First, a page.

We have developed innovative flow cytometric tools for discovery research that enable homogeneous analysis of ligand binding and protein-protein interaction, HT sample handling, high content analysis, and real-time measurements of cell response. We have already achieved delivery rates of ?l sized samples from multiwell plates at rates up to 100 samples/min end point assays and multiplex rates up to 1000/min. We have completed screens on several small molecule libraries, discovering novel small molecules that bind to a GPCR peptide receptor. Our experience indicates that virtually any molecular assembly or cell response can be displayed in a format compatible with flow cytometry. Moreover, by creating a suspension array of particles, assays and responses can be highly multiplexed or performed on complex cell populations without loss of throughput. Our novel sampling approach (HyperCyt(r)) makes flow cytometry an attractive platform for drug discovery, proteomics, and real-time analysis of molecular interactions. Flow cytometry is particularly convenient for alternately assessing both cellular and molecular activities of small molecules. To our knowledge, there is no single competing technology that offers the versatility of flow cytometry for Molecular Library Initiative screening or that has the potential of being available to such a large number of laboratories that house flow cytometers (20,000 world-wide). Our team brings together expertise that spans biomedical, biophysical, chemical, computational, instrumentation and engineering disciplines. The team represents an established group already working together through 1R24EB00264, a BRP previously funded to develop high throughput flow cytometry. The BRP is currently applied to our own targets in GPCR signaling pathways. Our screening center will be composed of three scientific teams (Core 1, Assay Optimization; Core 2, Screening and Automation; Core 3, Cheminformatics and Chemistry) and an Integrating core lead by PI, Larry Sklar, who will oversee the Center. Core 1, led by Co-PI Eric Prossnitz, will optimize NIH target assays for high throughput flow cytometry. Core 2, led by Co-PIs Bruce Edwards and ? Herbert Tanner will perform HT screens and automate the flow cytometry platform. Core 3, led by Co-PIs Tudor Oprea and Jeffrey Arterburn will integrate cheminformatics and synthetic chemistry teams to increase the overall efficiency of the discovery process. ? ?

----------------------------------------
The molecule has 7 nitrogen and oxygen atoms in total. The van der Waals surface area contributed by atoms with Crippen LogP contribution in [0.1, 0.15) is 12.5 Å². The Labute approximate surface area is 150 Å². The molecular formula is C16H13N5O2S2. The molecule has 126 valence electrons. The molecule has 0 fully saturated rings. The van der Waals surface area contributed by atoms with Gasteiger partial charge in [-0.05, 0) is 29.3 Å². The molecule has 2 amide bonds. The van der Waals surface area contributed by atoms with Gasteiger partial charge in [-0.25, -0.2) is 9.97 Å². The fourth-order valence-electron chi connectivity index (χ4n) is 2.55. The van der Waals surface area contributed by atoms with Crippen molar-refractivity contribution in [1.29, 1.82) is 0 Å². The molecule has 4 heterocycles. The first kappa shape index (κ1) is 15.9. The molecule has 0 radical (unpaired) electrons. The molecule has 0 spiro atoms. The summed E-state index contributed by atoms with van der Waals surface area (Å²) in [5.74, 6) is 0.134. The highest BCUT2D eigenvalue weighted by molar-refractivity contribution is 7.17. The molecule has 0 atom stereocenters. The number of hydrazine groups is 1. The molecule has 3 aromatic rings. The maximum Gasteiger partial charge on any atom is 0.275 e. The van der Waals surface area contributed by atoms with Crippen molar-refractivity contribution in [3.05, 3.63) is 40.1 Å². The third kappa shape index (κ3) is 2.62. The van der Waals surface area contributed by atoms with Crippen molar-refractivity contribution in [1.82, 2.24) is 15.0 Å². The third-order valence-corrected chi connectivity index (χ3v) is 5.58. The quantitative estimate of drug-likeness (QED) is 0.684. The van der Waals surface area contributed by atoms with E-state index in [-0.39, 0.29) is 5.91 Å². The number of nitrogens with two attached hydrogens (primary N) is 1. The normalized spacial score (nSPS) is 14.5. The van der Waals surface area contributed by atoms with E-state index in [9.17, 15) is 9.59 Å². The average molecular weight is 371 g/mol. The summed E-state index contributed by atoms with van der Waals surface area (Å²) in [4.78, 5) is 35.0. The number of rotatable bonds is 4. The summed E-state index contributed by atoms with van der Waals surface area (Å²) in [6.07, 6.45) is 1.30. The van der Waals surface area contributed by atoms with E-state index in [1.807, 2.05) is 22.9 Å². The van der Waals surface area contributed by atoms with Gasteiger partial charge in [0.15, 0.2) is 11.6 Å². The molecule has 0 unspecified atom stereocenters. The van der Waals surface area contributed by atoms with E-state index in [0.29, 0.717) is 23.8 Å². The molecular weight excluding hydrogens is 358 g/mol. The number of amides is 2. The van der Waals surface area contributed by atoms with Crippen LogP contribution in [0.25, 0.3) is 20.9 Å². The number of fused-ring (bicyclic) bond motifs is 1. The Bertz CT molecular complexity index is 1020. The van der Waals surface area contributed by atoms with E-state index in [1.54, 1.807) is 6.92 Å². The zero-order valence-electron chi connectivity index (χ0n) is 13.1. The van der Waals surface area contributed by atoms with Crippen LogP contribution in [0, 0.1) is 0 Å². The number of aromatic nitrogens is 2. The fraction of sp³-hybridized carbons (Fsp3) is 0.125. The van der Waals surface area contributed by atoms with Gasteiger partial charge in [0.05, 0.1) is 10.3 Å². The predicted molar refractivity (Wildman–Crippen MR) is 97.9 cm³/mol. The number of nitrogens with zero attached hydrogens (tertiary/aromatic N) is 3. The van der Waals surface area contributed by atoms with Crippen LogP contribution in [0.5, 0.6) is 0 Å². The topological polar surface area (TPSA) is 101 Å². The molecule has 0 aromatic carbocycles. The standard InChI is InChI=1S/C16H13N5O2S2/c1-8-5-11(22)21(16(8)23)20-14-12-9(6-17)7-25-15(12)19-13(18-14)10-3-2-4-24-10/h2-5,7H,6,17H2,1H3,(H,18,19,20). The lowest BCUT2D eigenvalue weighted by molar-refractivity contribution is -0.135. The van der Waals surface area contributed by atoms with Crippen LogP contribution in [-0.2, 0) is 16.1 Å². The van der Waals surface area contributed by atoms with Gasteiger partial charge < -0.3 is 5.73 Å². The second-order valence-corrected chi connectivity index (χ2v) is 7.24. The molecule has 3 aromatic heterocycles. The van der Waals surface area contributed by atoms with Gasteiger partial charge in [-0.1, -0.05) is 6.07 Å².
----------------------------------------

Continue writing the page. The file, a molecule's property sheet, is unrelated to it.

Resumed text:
National Institute of Health (NIH)
National Institute of Mental Health (NIMH)
Specialized Center--Cooperative Agreements (U54)
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Special Emphasis Panel (ZMH1-ERB-Y (02))
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Brady, Linda S
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University of New Mexico
Internal Medicine/Medicine
Schools of Medicine
United States
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Palsuledesai, Charuta C; Surviladze, Zurab; Waller, Anna et al. (2018) Activation of Rho Family GTPases by Small Molecules. ACS Chem Biol 13:1514-1524
Bredemeyer, Andrea L; Edwards, Bruce S; Haynes, Mark K et al. (2018) High-Throughput Screening Approach for Identifying Compounds That Inhibit Nonhomologous End Joining. SLAS Discov 23:624-633
Yang, Jeremy J; Ursu, Oleg; Lipinski, Christopher A et al. (2016) Badapple: promiscuity patterns from noisy evidence. J Cheminform 8:29
Holmes, Ann R; Cardno, Tony S; Strouse, J Jacob et al. (2016) Targeting efflux pumps to overcome antifungal drug resistance. Future Med Chem 8:1485-501
Agola, Jacob O; Sivalingam, Daniel; Cimino, Daniel F et al. (2015) Quantitative bead-based flow cytometry for assaying Rab7 GTPase interaction with the Rab-interacting lysosomal protein (RILP) effector protein. Methods Mol Biol 1298:331-54
Chigaev, Alexandre; Smagley, Yelena; Haynes, Mark K et al. (2015) FRET detection of lymphocyte function-associated antigen-1 conformational extension. Mol Biol Cell 26:43-54
Oprea, Tudor I; Sklar, Larry A; Agola, Jacob O et al. (2015) Novel Activities of Select NSAID R-Enantiomers against Rac1 and Cdc42 GTPases. PLoS One 10:e0142182
Guo, Yuna; Kenney, S Ray; Muller, Carolyn Y et al. (2015) R-Ketorolac Targets Cdc42 and Rac1 and Alters Ovarian Cancer Cell Behaviors Critical for Invasion and Metastasis. Mol Cancer Ther 14:2215-27
Guo, Yuna; Kenney, S Ray; Cook, Linda et al. (2015) A Novel Pharmacologic Activity of Ketorolac for Therapeutic Benefit in Ovarian Cancer Patients. Clin Cancer Res 21:5064-72
Edwards, Bruce S; Sklar, Larry A (2015) Flow Cytometry: Impact on Early Drug Discovery. J Biomol Screen 20:689-707

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